Key for Virginia: The Hoos need to find the offensive rhythm from earlier in the season, knowing their defense will show up each night. Also, the same lack of offense was present during Duke’s skid just a month earlier, but since Duke’s ‘player only’ meeting, they have seemingly been able to right the ship. Maybe Virginia should consider the same thing?
*Note: this piece was written as Virginia tipped off with Miami. Their lack of offense in the first half did not have any effect on this piece. But 20 first half points, 48 at the end of overtime for a Division I powerhouse? They need to fix something and quickly. This loss drops them to 18-9, 8-7 in conference.
This now brings me to the very opposite end of the ‘hotness’ spectrum: Duke is red hot and people are getting nervous.
All it took were a few wins in a row for the Blue Devils to get their fire back. Freshman guard Jayson Tatum seems to be figuring out how to play team basketball at the college level, and in return has adapted his playing style to better fit the ‘Duke brand.’ Both his rebounds per game and assist-to-turnover ratio have seen significant increases from Duke’s seven game skid to their current seven game win streak (39% more rebounds per game and 58% increase in assist-to-turnover ratio.) By crashing the glass and being smarter with the ball, he has helped generate a new ‘big three’ in college basketball, joining the forces of Luke Kennard and Grayson Allen. Tatum without a doubt helps Duke when he is playing as a slasher and getting to the basket, which in turn opens up his shots beyond the 3-point arc, where he is shooting 38.9% on the season; he hurts the Blue Devils when he settles for contested mid-range jump shots like he was earlier in the season.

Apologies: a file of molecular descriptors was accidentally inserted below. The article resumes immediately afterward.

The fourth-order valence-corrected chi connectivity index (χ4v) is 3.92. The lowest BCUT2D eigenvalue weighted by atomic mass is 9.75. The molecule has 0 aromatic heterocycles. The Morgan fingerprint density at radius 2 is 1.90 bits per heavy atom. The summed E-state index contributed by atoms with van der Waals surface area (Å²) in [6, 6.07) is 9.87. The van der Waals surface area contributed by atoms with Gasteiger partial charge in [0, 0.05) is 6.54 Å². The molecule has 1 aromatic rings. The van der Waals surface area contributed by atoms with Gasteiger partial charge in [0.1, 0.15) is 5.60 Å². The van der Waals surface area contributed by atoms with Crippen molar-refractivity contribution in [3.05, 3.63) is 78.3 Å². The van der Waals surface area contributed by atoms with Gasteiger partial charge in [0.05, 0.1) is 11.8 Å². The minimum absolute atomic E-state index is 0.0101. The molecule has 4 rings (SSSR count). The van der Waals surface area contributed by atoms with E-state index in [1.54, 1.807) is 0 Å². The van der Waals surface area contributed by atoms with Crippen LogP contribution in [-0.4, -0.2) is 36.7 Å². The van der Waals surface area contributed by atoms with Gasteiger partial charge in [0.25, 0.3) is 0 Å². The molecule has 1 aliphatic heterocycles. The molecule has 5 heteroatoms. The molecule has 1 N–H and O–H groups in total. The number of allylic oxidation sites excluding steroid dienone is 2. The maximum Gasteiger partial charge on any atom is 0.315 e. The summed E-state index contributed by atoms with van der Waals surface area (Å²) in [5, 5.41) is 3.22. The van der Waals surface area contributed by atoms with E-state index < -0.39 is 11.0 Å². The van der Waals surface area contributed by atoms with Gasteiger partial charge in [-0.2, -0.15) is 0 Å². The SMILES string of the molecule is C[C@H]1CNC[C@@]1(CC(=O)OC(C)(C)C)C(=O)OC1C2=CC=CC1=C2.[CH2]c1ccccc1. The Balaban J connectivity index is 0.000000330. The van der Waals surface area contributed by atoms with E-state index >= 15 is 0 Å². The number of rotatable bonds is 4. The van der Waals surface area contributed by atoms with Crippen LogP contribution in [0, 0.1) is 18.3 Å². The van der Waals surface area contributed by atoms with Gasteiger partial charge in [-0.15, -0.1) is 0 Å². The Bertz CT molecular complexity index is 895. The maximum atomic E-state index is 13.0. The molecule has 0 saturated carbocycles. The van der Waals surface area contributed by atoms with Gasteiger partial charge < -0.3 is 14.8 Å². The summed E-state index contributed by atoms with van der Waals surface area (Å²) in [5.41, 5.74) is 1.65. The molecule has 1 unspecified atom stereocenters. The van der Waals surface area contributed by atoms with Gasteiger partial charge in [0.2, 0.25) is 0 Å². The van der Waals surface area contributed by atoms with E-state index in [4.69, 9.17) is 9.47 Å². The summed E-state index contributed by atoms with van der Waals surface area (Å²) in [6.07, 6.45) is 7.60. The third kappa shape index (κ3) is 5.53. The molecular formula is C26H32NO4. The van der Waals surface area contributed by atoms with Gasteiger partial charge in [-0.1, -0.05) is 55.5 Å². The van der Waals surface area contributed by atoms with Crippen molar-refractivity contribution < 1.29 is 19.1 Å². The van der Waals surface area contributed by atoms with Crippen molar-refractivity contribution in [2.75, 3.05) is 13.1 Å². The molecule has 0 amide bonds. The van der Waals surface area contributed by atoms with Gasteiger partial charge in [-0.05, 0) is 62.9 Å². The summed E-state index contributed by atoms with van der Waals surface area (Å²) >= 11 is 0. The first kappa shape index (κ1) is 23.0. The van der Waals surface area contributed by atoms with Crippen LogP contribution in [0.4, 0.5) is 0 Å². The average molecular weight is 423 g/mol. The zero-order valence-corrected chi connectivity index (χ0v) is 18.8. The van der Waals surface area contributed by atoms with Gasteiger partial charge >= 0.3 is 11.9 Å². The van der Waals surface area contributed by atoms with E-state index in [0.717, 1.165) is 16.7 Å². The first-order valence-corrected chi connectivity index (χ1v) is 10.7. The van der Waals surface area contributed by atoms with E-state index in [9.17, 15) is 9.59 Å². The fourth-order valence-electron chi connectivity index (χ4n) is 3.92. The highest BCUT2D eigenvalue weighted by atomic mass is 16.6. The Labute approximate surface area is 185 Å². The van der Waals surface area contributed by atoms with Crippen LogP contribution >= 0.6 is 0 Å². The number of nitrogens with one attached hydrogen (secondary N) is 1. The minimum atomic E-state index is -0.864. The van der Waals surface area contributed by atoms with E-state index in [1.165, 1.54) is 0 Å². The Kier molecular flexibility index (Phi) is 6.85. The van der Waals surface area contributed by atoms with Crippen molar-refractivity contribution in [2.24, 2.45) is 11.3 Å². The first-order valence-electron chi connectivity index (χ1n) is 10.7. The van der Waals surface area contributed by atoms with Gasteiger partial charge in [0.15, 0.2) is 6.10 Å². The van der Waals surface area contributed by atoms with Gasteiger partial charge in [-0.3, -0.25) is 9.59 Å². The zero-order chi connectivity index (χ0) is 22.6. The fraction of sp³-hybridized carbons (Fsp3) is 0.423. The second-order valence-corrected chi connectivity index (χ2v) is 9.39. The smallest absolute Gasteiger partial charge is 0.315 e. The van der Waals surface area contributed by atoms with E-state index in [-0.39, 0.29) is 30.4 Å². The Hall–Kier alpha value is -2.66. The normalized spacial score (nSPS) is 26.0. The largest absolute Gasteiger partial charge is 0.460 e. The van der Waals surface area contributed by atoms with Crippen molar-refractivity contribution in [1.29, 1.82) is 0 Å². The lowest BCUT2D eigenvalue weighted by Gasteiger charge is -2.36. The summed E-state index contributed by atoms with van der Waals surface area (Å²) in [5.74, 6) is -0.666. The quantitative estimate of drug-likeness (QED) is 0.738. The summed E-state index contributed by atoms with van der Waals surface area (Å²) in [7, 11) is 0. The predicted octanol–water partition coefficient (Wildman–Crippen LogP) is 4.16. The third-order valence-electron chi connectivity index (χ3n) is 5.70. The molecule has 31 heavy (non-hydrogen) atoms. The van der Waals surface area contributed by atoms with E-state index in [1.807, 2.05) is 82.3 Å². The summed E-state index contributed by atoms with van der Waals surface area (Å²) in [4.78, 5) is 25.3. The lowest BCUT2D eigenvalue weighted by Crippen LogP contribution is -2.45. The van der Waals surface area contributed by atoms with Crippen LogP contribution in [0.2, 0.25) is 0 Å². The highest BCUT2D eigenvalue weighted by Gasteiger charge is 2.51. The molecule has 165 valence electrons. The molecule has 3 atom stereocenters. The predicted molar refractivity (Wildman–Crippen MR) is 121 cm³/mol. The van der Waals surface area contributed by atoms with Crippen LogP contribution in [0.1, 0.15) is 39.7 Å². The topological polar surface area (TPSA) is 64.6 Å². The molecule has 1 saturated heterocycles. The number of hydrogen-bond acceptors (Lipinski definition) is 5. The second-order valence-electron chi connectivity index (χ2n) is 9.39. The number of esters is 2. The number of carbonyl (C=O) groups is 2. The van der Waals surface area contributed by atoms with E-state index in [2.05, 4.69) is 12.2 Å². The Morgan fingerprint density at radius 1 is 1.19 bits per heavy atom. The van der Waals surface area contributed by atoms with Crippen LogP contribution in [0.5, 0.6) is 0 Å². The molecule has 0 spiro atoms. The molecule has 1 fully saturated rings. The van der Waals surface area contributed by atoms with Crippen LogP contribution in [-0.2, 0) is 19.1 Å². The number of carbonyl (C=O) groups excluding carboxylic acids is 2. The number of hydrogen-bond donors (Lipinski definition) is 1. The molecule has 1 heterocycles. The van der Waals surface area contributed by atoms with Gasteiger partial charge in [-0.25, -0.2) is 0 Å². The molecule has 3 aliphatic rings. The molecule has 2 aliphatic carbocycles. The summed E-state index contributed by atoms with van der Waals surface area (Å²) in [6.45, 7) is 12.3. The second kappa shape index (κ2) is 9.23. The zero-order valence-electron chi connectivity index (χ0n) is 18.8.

Each of Duke’s championship winning teams have been loaded with role players, not necessarily big name lottery picks. Sure, they won in 2015 with Tyus Jones, Justise Winslow, and Jahlil Okafor, all first round draft picks, but they also had a great role presence in Grayson Allen, Quinn Cook, Matt Jones and Amile Jefferson. In the tournament itself, it was these key role players that helped Duke win their fifth title. The key for Duke to continue their hot streak and make a deep run into the tournament will be the effectiveness of key role players. The Blue Devils are lucky enough to still have Allen (who has become one of Duke’s stars) but also Matt Jones and Amile Jefferson, whose leadership as captains are seen every game, even if they are not filling up the stat sheets like Allen, Tatum, and Kennard. Likewise, a key facet in this Duke team is freshman guard Frank Jackson. His minutes off the bench have been vital over the last few games; he has committed only two turnovers in his last 69 minutes on the court, and has not had one over the last 40 minutes. His ball security will be crucial for Duke if they want to take their sixth title, and second in the last three years.